Mideast unrest highlights tiny Qatar's big role

As political protests swelled across the Middle East, the embattled leader of Yemen placed a call for help to the emir's palace in tiny Qatar. There aren't many places higher in the Arab pecking order.

Hyper-rich Qatar is again showing its outsized influence as patron of Al-Jazeera, the pan-Arab broadcaster whose blanket TV coverage of the upheaval in Egypt and elsewhere is blamed by some critics for encouraging unrest and hailed by many others as a voice of Arab empowerment.

Qatar is getting well accustomed to this kind of big-moment attention.

In a generation, this spur of sand sticking into the Persian Gulf has gone from near obscurity to one of the hardest-charging countries in a region full of giant national egos.

In December, Qatar stunned the world by outclassing the United States and other rivals to host the 2022 soccer World Cup. Qatar also has tossed its political weight in every direction across the region, giving Israel its first foothold in the Gulf, hosting one of the largest American air bases on the Arabian peninsula and acting as peace broker in Lebanon and Sudan.

Its oil and natural gas, meanwhile, have bankrolled global shopping sprees that include owning London's Harrods department store and a buying a stake in Hollywood's Miramax Films.

"No one can say Qatar is shy about its ambitions," said Abdulkhaleq Abdulla, a professor of Mideast affairs at Emirates University.

In the Arab mind, perhaps nothing symbolizes it more than Al-Jazeera, which was founded by Qatar's rulers in 1996. Modeled on CNN and other international news channels, it also broadcasts in English and claims to reach 220 million households in more than 100 countries, including Israel and parts of the U.S.

But it has collided head-on with many Arab governments that are unaccustomed to free media. Last week Yemen's president, Ali Abdullah Saleh, phoned Qatar's emir, Sheik Hamad bin Khalifa Al Thani, asking him to rein in al-Jazeera, according to Yemen's state-run Saba news agency. It said he denounced the network as "an enemy of the Arabs." On Thursday, dueling rallies were held in Yemen for and against Saleh.

Al-Jazeera said "gangs of thugs" stormed its Cairo office Friday, set it on fire and damaged equipment. The office had been closed last week by Egyptian authorities, but the network managed to maintain coverage with fixed rooftop cameras and reports by phone.

"It appears to be the latest attempt by the Egyptian regime or its supporters to hinder Al Jazeera's coverage of events in the country," an e-mailed statement from the network said.

Al-Jazeera has not specifically addressed claims of bias in the current turmoil, but in the past has often defended its coverage as balanced.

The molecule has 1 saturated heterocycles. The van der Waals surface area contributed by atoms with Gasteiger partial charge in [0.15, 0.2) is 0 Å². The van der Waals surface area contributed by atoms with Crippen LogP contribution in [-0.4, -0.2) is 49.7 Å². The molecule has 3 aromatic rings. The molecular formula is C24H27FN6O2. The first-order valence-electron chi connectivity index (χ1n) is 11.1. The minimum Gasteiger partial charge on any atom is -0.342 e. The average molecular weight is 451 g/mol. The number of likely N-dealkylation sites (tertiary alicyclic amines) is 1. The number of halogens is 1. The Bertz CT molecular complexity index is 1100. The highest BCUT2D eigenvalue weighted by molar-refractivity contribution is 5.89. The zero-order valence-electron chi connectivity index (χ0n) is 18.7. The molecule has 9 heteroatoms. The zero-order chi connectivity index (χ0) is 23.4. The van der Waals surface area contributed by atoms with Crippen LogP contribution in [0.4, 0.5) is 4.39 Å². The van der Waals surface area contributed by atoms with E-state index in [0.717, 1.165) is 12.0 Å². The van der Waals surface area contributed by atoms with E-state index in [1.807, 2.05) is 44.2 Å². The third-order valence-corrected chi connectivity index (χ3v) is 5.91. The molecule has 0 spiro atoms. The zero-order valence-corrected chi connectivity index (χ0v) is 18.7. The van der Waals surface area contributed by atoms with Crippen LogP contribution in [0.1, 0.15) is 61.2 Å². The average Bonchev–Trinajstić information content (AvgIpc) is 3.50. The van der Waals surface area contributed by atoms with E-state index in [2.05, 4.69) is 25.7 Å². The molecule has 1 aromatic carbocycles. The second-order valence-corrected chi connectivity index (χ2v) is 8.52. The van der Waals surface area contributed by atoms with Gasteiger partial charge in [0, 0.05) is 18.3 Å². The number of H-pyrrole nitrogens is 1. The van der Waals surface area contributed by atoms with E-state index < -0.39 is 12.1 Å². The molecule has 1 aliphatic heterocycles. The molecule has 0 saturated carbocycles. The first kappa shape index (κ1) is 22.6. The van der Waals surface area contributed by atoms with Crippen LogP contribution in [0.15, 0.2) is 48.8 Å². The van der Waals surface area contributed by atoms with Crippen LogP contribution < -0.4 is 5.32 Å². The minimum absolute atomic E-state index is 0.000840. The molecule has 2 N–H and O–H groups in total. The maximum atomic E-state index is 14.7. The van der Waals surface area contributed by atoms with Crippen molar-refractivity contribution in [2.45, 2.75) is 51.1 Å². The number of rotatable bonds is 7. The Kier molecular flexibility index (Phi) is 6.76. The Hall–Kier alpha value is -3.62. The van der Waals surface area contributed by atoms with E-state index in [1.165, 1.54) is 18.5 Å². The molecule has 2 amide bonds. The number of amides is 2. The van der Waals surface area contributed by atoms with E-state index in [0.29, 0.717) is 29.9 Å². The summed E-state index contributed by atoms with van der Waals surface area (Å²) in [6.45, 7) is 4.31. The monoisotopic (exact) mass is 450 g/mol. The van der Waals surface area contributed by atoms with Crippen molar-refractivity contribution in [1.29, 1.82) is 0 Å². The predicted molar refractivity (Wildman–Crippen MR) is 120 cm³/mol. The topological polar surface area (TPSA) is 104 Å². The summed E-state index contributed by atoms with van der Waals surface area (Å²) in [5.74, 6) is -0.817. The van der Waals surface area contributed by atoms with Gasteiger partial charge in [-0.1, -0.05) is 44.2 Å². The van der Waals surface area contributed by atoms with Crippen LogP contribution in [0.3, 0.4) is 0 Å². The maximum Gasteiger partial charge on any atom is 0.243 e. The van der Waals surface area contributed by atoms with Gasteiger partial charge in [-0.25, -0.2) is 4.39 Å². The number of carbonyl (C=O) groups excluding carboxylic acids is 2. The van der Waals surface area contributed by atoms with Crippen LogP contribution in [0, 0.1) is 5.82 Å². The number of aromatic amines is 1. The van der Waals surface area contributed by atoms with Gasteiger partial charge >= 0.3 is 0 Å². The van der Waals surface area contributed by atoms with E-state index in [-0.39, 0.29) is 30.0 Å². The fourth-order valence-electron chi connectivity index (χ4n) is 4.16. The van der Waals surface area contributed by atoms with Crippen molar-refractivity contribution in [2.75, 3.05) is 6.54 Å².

The network is a rarity among Arab broadcasters for offering a platform to controversial voices. It runs extensive interviews with Israeli figures and allows pro-Israeli comments on its website.

At the same time, it faces a $1.2 billion lawsuit filed in a New York court in July by 91 Israelis wounded by Hezbollah rockets during a 2006 war. The suit accuses Al-Jazeera of pinpointing rocket landings in violation of Israeli military censorship and thus helping Hezbollah improve its aim.

Neither Qatar's emir nor top envoys have made any statements about Al-Jazeera's work, which was no surprise — getting into messy public spats is decidedly not the style of leadership in this country of 1.7 million people.

Qatar is seen by some as leaning toward the protest movements in the region, but it's among the most autocratic Gulf states, with virtually all power in the hands of the ruling clan.

It also plays wide political margins. It maintains close relations with Iran and militant groups such as Hamas while hosting the U.S. base and branches of institutions such as Northwestern University and the Brookings think tank.

It defied Arab hard-liners and allowed Israel to open a trade office in 1996, only to order it closed in January 2009 after Israel invaded the Gaza Strip.

Egypt, meanwhile, apparently began to bristle at Qatar's expanding political reach as a possible rival to Cairo's traditional role as the region's chief trouble shooter.

Two years ago, Mubarak stayed away from an Arab League summit in Qatar's capital, Doha, in what was widely seen as a personal snub to the emir. Then, Egypt and Saudi Arabia boycotted a Qatar-led Gaza aid conference because of the presence of Hamas' political chief, Khaled Mashaal, and Iranian President Mahmoud Ahmadinejad.

Qatar mediators also played a role in 2008 in ending a flare-up of sectarian violence in Lebanon and it is hosting peace talks with Darfur groups.

"Qatar looks to be trying to claim ownership of the unrest in the region, knowing that it may one day come knocking at their own door," says Christopher Davidson, a Persian Gulf expert at the University of Durham in England.

On Tuesday, Qatar's news agency reported that the emir made a call himself: to Syrian President Bashar Assad to discuss "developments in the region."

Did it have anything to do with moves by opposition groups to foment protests in Syria?

No one was saying.